Recent revelations about the procedures used by the United States in its targeted killing program indicate that the U.S. views individuals selected for targeted killing as legitimate targets at all times. That is, once identified, a targeted individual may be subject to the use of force at any time thereafter. However, such continuous targetability calls into question the ability of the United States to rely on self-defense as one of its two legal justifications for its targeted killing program. Strikes against these continuously targetable individuals would then only be lawful within the context of an armed conflict. Any targeted killing outside of an armed conflict or valid self-defense would be an illegal, extrajudicial execution.
The United States defends the legality of its covert targeted killing program on the basis that those killings fall within the paradigms of armed conflict or self-defense. Both justifications afford a state the right to use force against another state, non-state actor, or arguably an individual. Both justifications are subject to strict requirements and limitations.
International law admits only two categories of armed conflict: international and non-international. International armed conflicts occur whenever there is a resort to force between two states. Non-international armed conflicts occur between states and non-state actors, or among non-state actors, and are distinguished from riots or domestic disturbances by the level of organization of the non-state actor and the intensity of the hostilities between the parties. When engaged in an armed conflict, a state may lawfully use force against enemy combatants or civilians who directly participate in hostilities.
Judging a state’s reliance on self-defense is more difficult—particularly when it is invoked as a justification for a covert or unacknowledged state action. Self-defense must be predicated on an imminent or ongoing armed attack. The force used must be necessary to disrupt that armed attack and the force used must be proportionate the need to repel or deter that armed attack. Moreover, to be invoked against an imminent armed attack, that attack must be more than a mere threat. This difference in threat versus imminent armed attack is the difference between the 1967 Israeli strike against the Egyptian air force—valid as self-defense—and the 1981 Israeli strike against the Iraqi Osirak nuclear reactor—not valid as self-defense.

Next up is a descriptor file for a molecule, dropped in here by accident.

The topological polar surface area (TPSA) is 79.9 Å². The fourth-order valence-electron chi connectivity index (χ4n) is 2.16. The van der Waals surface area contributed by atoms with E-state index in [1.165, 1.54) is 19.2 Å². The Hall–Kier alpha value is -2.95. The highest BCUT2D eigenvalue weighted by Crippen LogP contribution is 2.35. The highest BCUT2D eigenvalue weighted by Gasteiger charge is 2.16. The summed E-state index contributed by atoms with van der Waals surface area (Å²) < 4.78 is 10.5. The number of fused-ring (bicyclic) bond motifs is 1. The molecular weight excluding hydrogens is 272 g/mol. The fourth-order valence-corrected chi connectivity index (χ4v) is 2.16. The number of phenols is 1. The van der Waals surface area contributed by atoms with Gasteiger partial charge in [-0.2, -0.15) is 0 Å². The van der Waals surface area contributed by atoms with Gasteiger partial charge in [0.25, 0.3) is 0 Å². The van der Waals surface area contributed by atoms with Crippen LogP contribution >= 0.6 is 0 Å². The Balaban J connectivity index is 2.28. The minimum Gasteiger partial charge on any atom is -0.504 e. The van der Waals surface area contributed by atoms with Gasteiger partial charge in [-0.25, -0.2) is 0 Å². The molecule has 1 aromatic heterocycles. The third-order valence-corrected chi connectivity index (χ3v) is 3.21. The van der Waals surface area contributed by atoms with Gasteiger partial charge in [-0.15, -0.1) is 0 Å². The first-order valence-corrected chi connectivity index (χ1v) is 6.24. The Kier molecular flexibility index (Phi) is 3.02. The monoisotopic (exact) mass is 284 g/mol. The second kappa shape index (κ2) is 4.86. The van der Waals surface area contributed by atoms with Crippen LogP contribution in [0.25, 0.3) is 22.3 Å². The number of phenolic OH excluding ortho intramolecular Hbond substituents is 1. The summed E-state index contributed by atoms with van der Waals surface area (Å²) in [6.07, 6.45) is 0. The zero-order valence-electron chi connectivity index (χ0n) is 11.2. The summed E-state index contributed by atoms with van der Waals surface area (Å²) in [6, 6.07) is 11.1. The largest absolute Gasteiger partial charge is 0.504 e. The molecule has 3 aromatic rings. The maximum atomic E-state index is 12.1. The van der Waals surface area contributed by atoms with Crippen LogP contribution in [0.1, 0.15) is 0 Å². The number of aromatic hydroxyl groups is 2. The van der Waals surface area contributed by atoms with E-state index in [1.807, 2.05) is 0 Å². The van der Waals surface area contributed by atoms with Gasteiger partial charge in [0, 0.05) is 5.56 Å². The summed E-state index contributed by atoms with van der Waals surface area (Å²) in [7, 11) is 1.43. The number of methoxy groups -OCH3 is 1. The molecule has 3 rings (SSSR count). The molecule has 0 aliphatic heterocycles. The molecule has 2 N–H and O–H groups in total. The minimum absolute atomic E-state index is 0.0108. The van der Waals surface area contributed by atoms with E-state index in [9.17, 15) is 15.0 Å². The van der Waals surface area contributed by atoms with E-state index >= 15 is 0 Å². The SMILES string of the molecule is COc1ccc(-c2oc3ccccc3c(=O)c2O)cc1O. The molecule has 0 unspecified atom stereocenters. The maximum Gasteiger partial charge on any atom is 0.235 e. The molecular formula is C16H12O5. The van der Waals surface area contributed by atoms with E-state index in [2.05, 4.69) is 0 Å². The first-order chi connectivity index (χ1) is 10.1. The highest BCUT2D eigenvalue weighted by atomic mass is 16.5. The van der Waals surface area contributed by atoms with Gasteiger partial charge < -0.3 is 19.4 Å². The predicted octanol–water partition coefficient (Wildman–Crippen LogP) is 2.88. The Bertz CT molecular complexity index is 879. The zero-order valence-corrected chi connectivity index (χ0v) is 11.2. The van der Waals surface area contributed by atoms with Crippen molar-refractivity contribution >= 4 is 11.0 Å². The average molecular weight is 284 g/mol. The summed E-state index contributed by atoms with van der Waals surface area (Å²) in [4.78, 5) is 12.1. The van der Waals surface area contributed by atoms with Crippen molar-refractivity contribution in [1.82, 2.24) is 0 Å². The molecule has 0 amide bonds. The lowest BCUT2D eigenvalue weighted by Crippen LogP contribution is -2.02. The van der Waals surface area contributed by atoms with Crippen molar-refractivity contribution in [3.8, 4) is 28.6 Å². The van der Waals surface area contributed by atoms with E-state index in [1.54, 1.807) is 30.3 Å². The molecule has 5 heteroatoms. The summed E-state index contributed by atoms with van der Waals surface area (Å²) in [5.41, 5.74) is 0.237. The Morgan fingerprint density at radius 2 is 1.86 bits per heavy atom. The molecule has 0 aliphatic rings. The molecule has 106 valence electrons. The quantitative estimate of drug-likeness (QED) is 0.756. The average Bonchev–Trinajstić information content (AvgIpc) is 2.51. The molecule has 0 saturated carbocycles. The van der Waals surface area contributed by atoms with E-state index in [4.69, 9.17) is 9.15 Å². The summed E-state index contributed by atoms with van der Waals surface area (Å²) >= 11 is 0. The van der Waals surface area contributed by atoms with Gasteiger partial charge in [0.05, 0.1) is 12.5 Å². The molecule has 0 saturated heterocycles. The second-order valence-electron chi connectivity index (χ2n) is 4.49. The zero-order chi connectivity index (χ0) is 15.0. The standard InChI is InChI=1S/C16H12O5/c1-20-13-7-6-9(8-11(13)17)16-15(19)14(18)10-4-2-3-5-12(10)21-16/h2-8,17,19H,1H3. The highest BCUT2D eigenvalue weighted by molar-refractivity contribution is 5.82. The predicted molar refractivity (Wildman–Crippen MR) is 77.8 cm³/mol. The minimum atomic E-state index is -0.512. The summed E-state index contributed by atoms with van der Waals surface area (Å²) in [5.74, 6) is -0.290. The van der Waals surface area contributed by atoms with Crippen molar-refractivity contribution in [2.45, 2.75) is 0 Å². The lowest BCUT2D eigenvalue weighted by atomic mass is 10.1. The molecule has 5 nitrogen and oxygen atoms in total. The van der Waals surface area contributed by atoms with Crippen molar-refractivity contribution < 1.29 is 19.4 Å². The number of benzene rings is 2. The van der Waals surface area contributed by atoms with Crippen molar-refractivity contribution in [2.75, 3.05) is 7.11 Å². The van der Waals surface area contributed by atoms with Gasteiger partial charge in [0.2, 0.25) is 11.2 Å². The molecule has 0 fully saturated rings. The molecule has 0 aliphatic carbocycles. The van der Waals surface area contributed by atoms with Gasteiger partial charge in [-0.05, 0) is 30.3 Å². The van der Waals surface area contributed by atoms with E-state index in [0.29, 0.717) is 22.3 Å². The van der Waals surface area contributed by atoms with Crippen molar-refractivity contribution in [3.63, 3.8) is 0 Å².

Here, then, lies the particular difficulty of evaluating the lawfulness of a targeted killing justified by self-defense. These attacks are covert and are based on classified intelligence information. How are those of us outside of government to adjudge whether a targeted killing satisfied the requirement that the United States faced an imminent armed attack? The question is impossible to answer directly, so we are forced to rely on public characterizations of the targeted killing program and the procedures on which it is based.
Public characterizations of the United States’ targeted killing program suggest that there are in fact two distinct programs: one operated by the U.S. military and the other by the Central Intelligence Agency. Public characterizations have further indicated that the CIA’s program, at least, maintains a list or bullpen of individuals who are targeted and remain targetable until killed. It is this continuous targetability that calls into question the United States’ reliance on self-defense.
This is not to say that a state, a non-state actor, or an individual cannot be continuously responsible for imminent or ongoing armed attacks. However, such a scenario better describes armed conflict and its attendant intense hostilities than self-defense. Of course, armed conflict provides the authority to use force against these individuals. Moreover, those hostilities would be observable to the general public and would likely look a lot like what is going in Northwest Pakistan—such frequent resort to targeted killings that hostilities between the United States and non-state actors likely place the United States in an armed conflict there.
The same cannot be said for U.S. involvement in Yemen and Somalia, for instance. The United States reportedly uses force in those locales only sporadically. The individuals it targets there may be continuously plotting against the United States. They may be continuously recruiting potential attackers. And they almost certainly present a significant threat to the United States. However, it is unlikely—given both the sporadic use of force by the United States and the sporadic publicly known actual or attempted attacks against the United States—that these individuals are continuously responsible for imminent armed attacks within the meaning of self-defense.
Without the ability to rely on self-defense as a justification for a targeted killing, the United States’ must rely on the existence of an armed conflict for the authority to employ force. If no armed conflict exists where and when the United States employs a targeted killing, and that targeted killing does not satisfy self-defense, then such action can only be described as an extrajudicial execution—a gross violation of international law and human rights norms.